go along with this time of year. Smart traders do what the “big money” on Wall
Street does. . .nothing! While profitable trades are out there (such as last
week’s overnight trade in XLE), you have to search much harder to find them.
Being extremely selective in your trade pick is crucial right now or else you
will get too chopped up. Make capital preservation your number one priority
right now and the profits will come later — but only if you preserve capital
will you be able to reap the benefits when conditions improve.

Today’s watch list:

We did not come
across any clear setups in our research over the weekend, so there are no new
“official” trade setups for today. You may want to keep an eye on OIH, which
consolidated its gains on Friday. It acts like it wants to run another day, so
it is a possible buy above Friday’s high. However, remember that we will be very
selective with our trade picks over the next month to reduce the odds of getting
chopped up from trade setups that do not follow through.

Daily Reality Report:

Below is Morpheus Trading Group’s daily
performance report of closed trades and an update on all open positions from
The Wagner Daily (ETF Intraday Real-Time Room trades are reported
separately in The Wagner Weekly). Net P/L figures are based on the
quantity of shares represented in the MTG Position Sizing

Closed Positions:

    XLE long (full position from Aug. 7) –
    bought 23.37, sold 23.90, points
    = + 0.53, net P/L = + $300

    BBH long (full position from Aug. 8) –

    bought 127.61, sold 126.67, points = (0.94), net P/L = ($97)

Open Positions:

    EWJ long (full position from July 15 – 17) –
    bought 7.81 (avg.), stop at
    7.34, target of 8.80, unrealized points = (0.34), unrealized P/L = ($272)


We sold XLE into the opening gap because it
opened near our initial price target. We also bought BBH when it triggered, but
the breakout failed and we were stopped out. We remain long EWJ, which is our
only open position.

Click here for
a detailed explanation of how daily trade performance is calculated.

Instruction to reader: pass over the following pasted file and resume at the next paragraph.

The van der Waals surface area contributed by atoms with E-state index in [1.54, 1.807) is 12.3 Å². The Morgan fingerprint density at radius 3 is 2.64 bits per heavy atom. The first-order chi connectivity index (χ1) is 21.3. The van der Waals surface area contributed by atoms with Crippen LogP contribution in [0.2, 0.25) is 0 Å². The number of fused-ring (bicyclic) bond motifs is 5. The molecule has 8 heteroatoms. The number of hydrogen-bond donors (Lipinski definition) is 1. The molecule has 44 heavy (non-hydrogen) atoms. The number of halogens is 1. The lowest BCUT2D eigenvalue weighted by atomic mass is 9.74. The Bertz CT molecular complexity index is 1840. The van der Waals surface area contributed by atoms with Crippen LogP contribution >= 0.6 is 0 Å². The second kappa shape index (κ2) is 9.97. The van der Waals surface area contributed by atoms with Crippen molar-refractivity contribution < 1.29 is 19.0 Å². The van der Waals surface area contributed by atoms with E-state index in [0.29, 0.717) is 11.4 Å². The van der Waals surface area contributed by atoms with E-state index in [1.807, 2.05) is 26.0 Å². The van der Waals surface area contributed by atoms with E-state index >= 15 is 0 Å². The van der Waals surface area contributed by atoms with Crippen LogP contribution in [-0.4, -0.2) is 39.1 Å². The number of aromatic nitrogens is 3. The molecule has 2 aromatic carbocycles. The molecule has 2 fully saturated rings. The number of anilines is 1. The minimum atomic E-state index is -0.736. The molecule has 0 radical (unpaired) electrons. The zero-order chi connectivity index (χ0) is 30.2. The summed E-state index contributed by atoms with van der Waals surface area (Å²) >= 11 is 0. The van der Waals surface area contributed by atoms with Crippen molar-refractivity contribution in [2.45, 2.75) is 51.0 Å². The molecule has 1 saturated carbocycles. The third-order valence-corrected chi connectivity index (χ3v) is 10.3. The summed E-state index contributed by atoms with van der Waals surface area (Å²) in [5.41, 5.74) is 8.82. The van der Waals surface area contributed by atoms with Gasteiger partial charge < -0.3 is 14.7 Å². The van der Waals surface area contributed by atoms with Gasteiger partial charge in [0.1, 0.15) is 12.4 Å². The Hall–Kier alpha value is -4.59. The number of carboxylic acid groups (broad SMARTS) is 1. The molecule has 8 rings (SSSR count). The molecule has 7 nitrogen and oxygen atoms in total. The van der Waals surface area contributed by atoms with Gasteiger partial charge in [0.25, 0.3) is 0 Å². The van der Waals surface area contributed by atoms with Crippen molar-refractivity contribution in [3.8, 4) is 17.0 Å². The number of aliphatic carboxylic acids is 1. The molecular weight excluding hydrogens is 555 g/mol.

Click here for a detailed
cumulative report of MTG’s trading performance (updated weekly)

Glossary and Notes:

Remember that opening gaps that cause stocks
to trigger immediately on the open carry a higher degree of risk because the
gaps (both up and down) often do not hold. Use caution if trading stocks with
large opening gaps.

Trigger = Exact price that stock must trade
through before I will enter the trade. If a long position, I will only enter the
stock if it trades at the trigger price or higher. For a short position, I will
only enter the stock if it trades at the trigger price or lower. It is really
important to only enter the position if the trigger price is hit, otherwise the
trade becomes riskier.

Target = The anticipated price I am
expecting the stock to go to. However, this does not mean that I will
always hold the stock to that price. If conditions warrant, I will sometimes
take profits before that price, in which case I will notify you of the

Stop = The price at which I will have a physical stop
market order set. As a position becomes profitable, this stop price will often
be adjusted to lock in profits. Again, you will always be notified of such
changes in the next daily report or intraday if you subscribe to intraday

SOH = Sit On Hands (Don’t Make Trades)

Closed P&L
under Deron’s Report Card is based on the actual price I closed my trade at, not
just the theoretical target or stop price listed for each stock. Open P&L is
based on the closing prices of the most recent trading day.

otherwise noted, average holding time is 1 to 3 days once a position is
triggered. Updates on open positions are provided daily.

Yours in success,

Deron M. Wagner